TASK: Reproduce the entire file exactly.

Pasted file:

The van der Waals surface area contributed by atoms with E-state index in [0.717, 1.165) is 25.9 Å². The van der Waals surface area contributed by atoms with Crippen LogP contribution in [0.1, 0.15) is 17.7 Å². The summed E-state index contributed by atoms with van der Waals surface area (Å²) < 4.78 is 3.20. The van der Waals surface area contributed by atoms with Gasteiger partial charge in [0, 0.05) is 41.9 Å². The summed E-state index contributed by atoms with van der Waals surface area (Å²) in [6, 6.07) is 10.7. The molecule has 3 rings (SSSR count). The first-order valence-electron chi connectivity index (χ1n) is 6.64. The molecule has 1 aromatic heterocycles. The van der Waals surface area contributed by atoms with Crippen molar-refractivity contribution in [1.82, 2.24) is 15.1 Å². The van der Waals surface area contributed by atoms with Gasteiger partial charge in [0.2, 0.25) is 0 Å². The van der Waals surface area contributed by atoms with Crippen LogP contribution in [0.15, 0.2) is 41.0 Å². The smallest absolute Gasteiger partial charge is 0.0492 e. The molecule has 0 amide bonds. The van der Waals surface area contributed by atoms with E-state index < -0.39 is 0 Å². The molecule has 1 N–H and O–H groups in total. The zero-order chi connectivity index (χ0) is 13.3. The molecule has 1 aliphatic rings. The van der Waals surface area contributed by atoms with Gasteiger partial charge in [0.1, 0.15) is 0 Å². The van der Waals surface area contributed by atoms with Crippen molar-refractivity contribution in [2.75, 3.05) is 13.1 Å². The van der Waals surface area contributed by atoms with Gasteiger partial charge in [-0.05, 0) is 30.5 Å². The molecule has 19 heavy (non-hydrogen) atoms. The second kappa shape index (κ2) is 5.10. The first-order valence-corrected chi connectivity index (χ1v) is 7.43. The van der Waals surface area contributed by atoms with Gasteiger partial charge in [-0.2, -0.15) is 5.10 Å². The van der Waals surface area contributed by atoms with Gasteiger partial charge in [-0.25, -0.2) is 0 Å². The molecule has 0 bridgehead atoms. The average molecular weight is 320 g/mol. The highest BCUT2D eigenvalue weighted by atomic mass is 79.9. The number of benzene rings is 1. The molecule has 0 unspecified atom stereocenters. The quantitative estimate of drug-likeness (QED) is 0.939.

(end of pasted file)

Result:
The van der Waals surface area contributed by atoms with E-state index in [0.717, 1.165) is 25.9 Å². The van der Waals surface area contributed by atoms with Crippen LogP contribution in [0.1, 0.15) is 17.7 Å². The summed E-state index contributed by atoms with van der Waals surface area (Å²) < 4.78 is 3.20. The van der Waals surface area contributed by atoms with Gasteiger partial charge in [0, 0.05) is 41.9 Å². The summed E-state index contributed by atoms with van der Waals surface area (Å²) in [6, 6.07) is 10.7. The molecule has 3 rings (SSSR count). The first-order valence-electron chi connectivity index (χ1n) is 6.64. The molecule has 1 aromatic heterocycles. The van der Waals surface area contributed by atoms with Crippen molar-refractivity contribution in [1.82, 2.24) is 15.1 Å². The van der Waals surface area contributed by atoms with Gasteiger partial charge in [0.2, 0.25) is 0 Å². The van der Waals surface area contributed by atoms with Crippen LogP contribution in [0.15, 0.2) is 41.0 Å². The smallest absolute Gasteiger partial charge is 0.0492 e. The molecule has 0 amide bonds. The van der Waals surface area contributed by atoms with E-state index < -0.39 is 0 Å². The molecule has 1 N–H and O–H groups in total. The zero-order chi connectivity index (χ0) is 13.3. The molecule has 1 aliphatic rings. The van der Waals surface area contributed by atoms with Gasteiger partial charge in [0.1, 0.15) is 0 Å². The van der Waals surface area contributed by atoms with Crippen molar-refractivity contribution in [2.75, 3.05) is 13.1 Å². The van der Waals surface area contributed by atoms with Gasteiger partial charge in [-0.05, 0) is 30.5 Å². The molecule has 19 heavy (non-hydrogen) atoms. The second kappa shape index (κ2) is 5.10. The first-order valence-corrected chi connectivity index (χ1v) is 7.43. The van der Waals surface area contributed by atoms with Gasteiger partial charge in [-0.2, -0.15) is 5.10 Å². The van der Waals surface area contributed by atoms with Gasteiger partial charge in [-0.25, -0.2) is 0 Å². The molecule has 0 bridgehead atoms. The average molecular weight is 320 g/mol. The highest BCUT2D eigenvalue weighted by atomic mass is 79.9. The number of benzene rings is 1. The molecule has 0 unspecified atom stereocenters. The quantitative estimate of drug-likeness (QED) is 0.939.